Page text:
There is ample room for risk interpretation mechanisms for polygenic conditions to become more sophisticated, right now the practice is a multiplicative technique, taking the risk value for each genotyped allele associated with the condition and multiplying them together; weighting and cluster-evaluation would be obvious refinements that research may support over time.

Genetic variation and disease causality
NHGRI and other GWAS (genome-wide association studies) researchers find that genes, as they have been studied so far, only account for a small percent of explaining disease. However, studies have been preliminary, the 1,000 genomes studied may not be enough for complete understanding, for example, about 35 common diseases have been found to have widely replicated common variants. One next step targeted by the NHGRI is to look at rare variants, low-frequency (e.g.; 1-2%) GWAS variants with intermediate penetrance, to possibly explain a larger percentage of disease causality. Simultaneously, our systemic understanding of biology is slowly improving, it seems that in many disease cases it may not be the gene or genotype, but rather the number of copies of the same gene (CNVs), translocations, inversions, and other problems with gene expression and DNA repair that are responsible for disease.

Knowledge gap
Genomic technology has been moving so fast that at present, most physicians do not have genetic training. The genetics community is the primary party helping to generate, interpret, present and monitor genomic data. Over time, other communities like physicians and genetic counselors (one of the world’s fastest-growing job categories) will hopefully become helpful in interpreting data together with patients. Genetic training is a key target area of CME (continuing medical education), for example the National Coalition for Professional Education in Genetics' "Genetics Education for Health Professionals: What are the Key Messages? How do we deliver them?” (Sep 2009) and Harvard Medical School’s “What the Primary Care Provider needs to know about the Genetic Basic of Adult Medicine” (Oct 2009).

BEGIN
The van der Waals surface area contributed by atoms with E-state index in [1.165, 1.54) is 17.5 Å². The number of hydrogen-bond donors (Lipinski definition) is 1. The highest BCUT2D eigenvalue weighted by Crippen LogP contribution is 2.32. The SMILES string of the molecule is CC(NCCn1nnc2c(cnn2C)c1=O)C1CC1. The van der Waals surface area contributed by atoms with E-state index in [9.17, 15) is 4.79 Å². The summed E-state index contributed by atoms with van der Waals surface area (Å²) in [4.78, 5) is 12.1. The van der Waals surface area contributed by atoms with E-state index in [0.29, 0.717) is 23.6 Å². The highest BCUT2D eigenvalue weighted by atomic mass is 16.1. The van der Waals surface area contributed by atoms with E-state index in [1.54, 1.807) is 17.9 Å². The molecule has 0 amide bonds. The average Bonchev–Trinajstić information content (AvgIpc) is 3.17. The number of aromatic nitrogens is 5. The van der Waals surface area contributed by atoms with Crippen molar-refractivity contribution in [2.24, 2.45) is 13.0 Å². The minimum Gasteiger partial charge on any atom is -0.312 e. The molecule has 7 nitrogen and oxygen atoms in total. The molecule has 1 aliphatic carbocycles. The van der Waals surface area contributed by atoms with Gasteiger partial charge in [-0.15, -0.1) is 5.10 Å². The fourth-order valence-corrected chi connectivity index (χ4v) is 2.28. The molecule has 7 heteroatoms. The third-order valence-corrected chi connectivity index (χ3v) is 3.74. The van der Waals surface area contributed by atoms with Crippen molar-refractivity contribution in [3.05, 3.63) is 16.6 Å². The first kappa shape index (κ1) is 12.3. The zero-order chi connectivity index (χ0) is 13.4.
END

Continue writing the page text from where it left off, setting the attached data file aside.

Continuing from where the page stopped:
Medical relevancy
That disease has a molecular basis is now undisputed and medicine is slowly shifting to reorganize around this. Presently, 1,400 genes can be tested to inform various clinical decisions, and 225 are deemed clinically significant. 100 new tests are being added annually. In some cases, medical information exists but is not being used, for example a straightforward marker for poor drug metabolizers, CYP2D6. About 10% of Caucasians are poor metabolizers however this is not routinely tested for ahead of time (nor in the DTC SNP chip tests mentioned above) and the same drugs are given to all patients in a trial and error process, sometimes in lower doses (e.g.; warfarin) due to fear of overdosing those for whom it could be harmful.

Another example of medical relevancy in genomic testing is the NHGRI’s GWAS study finding of the first nine genetic risk variants for type 2 diabetes: TCF7L2, IGF2BP2, CDKN2A/B, FTO, CDKAL1, KCNJ11, HHEX/IDE, SLC30A8 and PPARG; particularly the first one, TCF7L2. Higher-risk individuals identified early in life could receive targeted healthcare.

Additive statistical approach
So far, general genomic testing suggests that on average, each patient is in the upper 5% risk tier for at least one chronic disease (e.g.; cancer, cardiovascular disease, myocardial infarction, etc.) and that there is value in understanding genomic risk factors earlier in life. Whole human genome sequencing automatically at birth could mean a lifetime of personally relevant healthcare.

Although genomic tests do not predict polygenic disease definitively, they are medically actionably in taking conventional risk percentages (e.g.; American female lifetime breast cancer risk = 12%; American male lifetime prostate cancer risk = 16%) and layering on the specific genetic risk of the individual to route higher-risk individuals to screening and therapeutics earlier. Several researchers estimate that the earlier identification of higher risk patients could reduce overall healthcare costs by about ~$100,000 per person per condition.

Patient behavior: a key component of medical actionability
Although there is no known cure for Alzheimer’s Disease, and even a firm diagnosis can only be made at autopsy, Boston University’s REVEAL study has shown that people do change their behavior after receiving a positive diagnosis for Alzheimer’s Disease (mainly through purchasing supplements and some increase in exercise). It is also known that mid-life cholesterol levels correlate with Alzheimer’s Disease, so the highly actionable behavior for someone with an APO E4 positive allele could be more closely managing cholesterol intake.